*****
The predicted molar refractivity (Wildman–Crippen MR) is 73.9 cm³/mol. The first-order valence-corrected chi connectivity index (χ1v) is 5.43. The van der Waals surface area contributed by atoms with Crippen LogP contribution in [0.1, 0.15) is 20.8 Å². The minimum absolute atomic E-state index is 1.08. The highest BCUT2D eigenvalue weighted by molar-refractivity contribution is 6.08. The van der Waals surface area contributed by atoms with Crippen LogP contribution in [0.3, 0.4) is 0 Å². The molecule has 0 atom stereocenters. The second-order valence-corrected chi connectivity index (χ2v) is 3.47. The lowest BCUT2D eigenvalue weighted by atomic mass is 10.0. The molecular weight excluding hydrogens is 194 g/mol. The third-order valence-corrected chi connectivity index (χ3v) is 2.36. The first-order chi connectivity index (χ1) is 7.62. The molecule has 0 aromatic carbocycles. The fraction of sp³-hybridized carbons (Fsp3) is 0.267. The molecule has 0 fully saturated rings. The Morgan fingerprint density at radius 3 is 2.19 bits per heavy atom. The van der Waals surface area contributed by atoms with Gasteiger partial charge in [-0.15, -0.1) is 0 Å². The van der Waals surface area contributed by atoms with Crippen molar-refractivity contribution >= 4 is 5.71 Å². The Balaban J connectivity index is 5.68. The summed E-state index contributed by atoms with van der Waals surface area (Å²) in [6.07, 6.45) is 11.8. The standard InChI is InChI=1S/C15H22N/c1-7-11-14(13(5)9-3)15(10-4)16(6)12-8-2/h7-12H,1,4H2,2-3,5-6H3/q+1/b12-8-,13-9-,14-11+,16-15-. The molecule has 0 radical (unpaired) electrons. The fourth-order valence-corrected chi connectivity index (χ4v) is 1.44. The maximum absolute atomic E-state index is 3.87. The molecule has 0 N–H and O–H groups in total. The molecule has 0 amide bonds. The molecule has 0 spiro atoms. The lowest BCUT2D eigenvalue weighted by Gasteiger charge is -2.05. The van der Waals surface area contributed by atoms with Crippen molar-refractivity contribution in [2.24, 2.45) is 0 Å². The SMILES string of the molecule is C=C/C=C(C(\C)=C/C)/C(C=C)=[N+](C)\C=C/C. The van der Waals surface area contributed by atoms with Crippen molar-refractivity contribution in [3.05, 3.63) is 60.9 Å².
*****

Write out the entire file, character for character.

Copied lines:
The predicted molar refractivity (Wildman–Crippen MR) is 73.9 cm³/mol. The first-order valence-corrected chi connectivity index (χ1v) is 5.43. The van der Waals surface area contributed by atoms with Crippen LogP contribution in [0.1, 0.15) is 20.8 Å². The minimum absolute atomic E-state index is 1.08. The highest BCUT2D eigenvalue weighted by molar-refractivity contribution is 6.08. The van der Waals surface area contributed by atoms with Crippen LogP contribution in [0.3, 0.4) is 0 Å². The molecule has 0 atom stereocenters. The second-order valence-corrected chi connectivity index (χ2v) is 3.47. The lowest BCUT2D eigenvalue weighted by atomic mass is 10.0. The molecular weight excluding hydrogens is 194 g/mol. The third-order valence-corrected chi connectivity index (χ3v) is 2.36. The first-order chi connectivity index (χ1) is 7.62. The molecule has 0 aromatic carbocycles. The fraction of sp³-hybridized carbons (Fsp3) is 0.267. The molecule has 0 fully saturated rings. The Morgan fingerprint density at radius 3 is 2.19 bits per heavy atom. The van der Waals surface area contributed by atoms with Gasteiger partial charge in [-0.15, -0.1) is 0 Å². The van der Waals surface area contributed by atoms with Crippen molar-refractivity contribution >= 4 is 5.71 Å². The Balaban J connectivity index is 5.68. The summed E-state index contributed by atoms with van der Waals surface area (Å²) in [6.07, 6.45) is 11.8. The standard InChI is InChI=1S/C15H22N/c1-7-11-14(13(5)9-3)15(10-4)16(6)12-8-2/h7-12H,1,4H2,2-3,5-6H3/q+1/b12-8-,13-9-,14-11+,16-15-. The molecule has 0 radical (unpaired) electrons. The fourth-order valence-corrected chi connectivity index (χ4v) is 1.44. The maximum absolute atomic E-state index is 3.87. The molecule has 0 N–H and O–H groups in total. The molecule has 0 amide bonds. The molecule has 0 spiro atoms. The lowest BCUT2D eigenvalue weighted by Gasteiger charge is -2.05. The van der Waals surface area contributed by atoms with Crippen molar-refractivity contribution in [2.24, 2.45) is 0 Å². The SMILES string of the molecule is C=C/C=C(C(\C)=C/C)/C(C=C)=[N+](C)\C=C/C. The van der Waals surface area contributed by atoms with Crippen molar-refractivity contribution in [3.05, 3.63) is 60.9 Å².